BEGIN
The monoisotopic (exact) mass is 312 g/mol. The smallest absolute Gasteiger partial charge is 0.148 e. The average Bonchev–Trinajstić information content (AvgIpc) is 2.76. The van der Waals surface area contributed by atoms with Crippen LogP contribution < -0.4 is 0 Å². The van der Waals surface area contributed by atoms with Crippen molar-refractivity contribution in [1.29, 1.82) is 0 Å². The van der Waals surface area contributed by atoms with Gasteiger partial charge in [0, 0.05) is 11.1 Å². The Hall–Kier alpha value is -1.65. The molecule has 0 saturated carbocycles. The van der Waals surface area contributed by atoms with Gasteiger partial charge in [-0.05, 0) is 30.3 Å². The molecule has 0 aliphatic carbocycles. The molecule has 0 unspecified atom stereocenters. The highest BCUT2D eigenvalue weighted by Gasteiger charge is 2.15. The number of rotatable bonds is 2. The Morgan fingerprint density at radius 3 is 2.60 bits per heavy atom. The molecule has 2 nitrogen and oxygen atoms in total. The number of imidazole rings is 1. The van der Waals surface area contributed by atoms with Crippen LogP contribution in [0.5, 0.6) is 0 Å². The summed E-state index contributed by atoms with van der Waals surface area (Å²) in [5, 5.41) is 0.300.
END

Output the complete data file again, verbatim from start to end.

The monoisotopic (exact) mass is 312 g/mol. The smallest absolute Gasteiger partial charge is 0.148 e. The average Bonchev–Trinajstić information content (AvgIpc) is 2.76. The van der Waals surface area contributed by atoms with Crippen LogP contribution < -0.4 is 0 Å². The van der Waals surface area contributed by atoms with Crippen molar-refractivity contribution in [1.29, 1.82) is 0 Å². The van der Waals surface area contributed by atoms with Gasteiger partial charge in [0, 0.05) is 11.1 Å². The Hall–Kier alpha value is -1.65. The molecule has 0 saturated carbocycles. The van der Waals surface area contributed by atoms with Gasteiger partial charge in [-0.05, 0) is 30.3 Å². The molecule has 0 aliphatic carbocycles. The molecule has 0 unspecified atom stereocenters. The highest BCUT2D eigenvalue weighted by Gasteiger charge is 2.15. The number of rotatable bonds is 2. The Morgan fingerprint density at radius 3 is 2.60 bits per heavy atom. The molecule has 2 nitrogen and oxygen atoms in total. The number of imidazole rings is 1. The van der Waals surface area contributed by atoms with Crippen LogP contribution in [0.5, 0.6) is 0 Å². The summed E-state index contributed by atoms with van der Waals surface area (Å²) in [5, 5.41) is 0.300.